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Date: 1712

"She [the mind] draws ten thousand Landschapes in the Brain, / Dresses of airy Forms an endless Train, / Which all her Intellectual Scenes prepare, / Enter by turns the Stage, and disappear."

— Blackmore, Sir Richard (1654-1729)

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Date: 1744, 1772, 1795

"Where virtue, rising from the awful depth / Of truth's mysterious bosom, doth forsake / The unadorn'd condition of her birth; / And dress'd by fancy in ten thousand hues, / Assumes a various feature, to attract, / With charms responsive to each gazer's eye, / The hearts of men."

— Akenside, Mark (1720-1771)

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Date: 1744, 1772, 1795

"Moreover, from without / When oft the same society of forms / In the same order have approach'd his mind, / He deigns no more their steps with curious heed / To trace; no more their features or their garb / He now examines; but of them and their / Condition, as with some diviner's tongue, / Affi...

— Akenside, Mark (1720-1771)

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Date: 1747-8

"Yet her charming body is not equally organized. The unequal partners pull two ways; and the divinity within her tears her silken frame."

— Richardson, Samuel (bap. 1689, d. 1761)

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Date: 1777

"I retire to the family of my own thoughts, and find them in weeds of sorrow."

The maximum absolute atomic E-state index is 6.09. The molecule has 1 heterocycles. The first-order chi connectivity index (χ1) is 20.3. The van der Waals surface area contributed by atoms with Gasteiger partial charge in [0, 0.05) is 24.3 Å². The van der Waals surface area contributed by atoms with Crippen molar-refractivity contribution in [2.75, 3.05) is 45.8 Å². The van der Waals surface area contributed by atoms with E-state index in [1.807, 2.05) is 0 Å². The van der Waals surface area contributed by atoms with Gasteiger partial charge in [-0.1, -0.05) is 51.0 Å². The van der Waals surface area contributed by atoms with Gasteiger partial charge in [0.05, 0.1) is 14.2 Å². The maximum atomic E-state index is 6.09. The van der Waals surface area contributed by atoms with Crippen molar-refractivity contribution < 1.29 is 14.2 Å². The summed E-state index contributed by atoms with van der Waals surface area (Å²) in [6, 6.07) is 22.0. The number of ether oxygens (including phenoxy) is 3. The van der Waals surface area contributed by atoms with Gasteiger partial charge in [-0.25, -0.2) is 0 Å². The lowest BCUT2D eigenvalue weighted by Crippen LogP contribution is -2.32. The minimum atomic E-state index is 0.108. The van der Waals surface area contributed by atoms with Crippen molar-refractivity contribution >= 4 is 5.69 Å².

— Mackenzie, Henry (1745-1831)

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Date: 1773, 1778

"The Passions there embody'd throng, / On mental Pinions, swift, and strong, / In Robes array'd of various Fire"

— Jones, Henry (1721-1770)

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Date: 1781

"Mind, like a bride from a nobler family, enriches matter by its union, and brings as a dower, possessions before unknown. Henceforth matter appears cloathed in a gayer and richer garment; and the fruits of this union are a new progeny, to which matter, confining its alliance to its own family, c...

— Rotheram, John (1725–1789)

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Date: 1786

"Young Fancy, oft in rainbow vest array'd, / Points to new scenes that in succession pass / Across the wond'rous mirror that she bears, / And bids thy unsated soul and wandering eye / A wider range o'er all her prospects take."

— Headley, Henry (1765-1788)

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The Mind is a Metaphor is authored by Brad Pasanek, Assistant Professor of English, University of Virginia.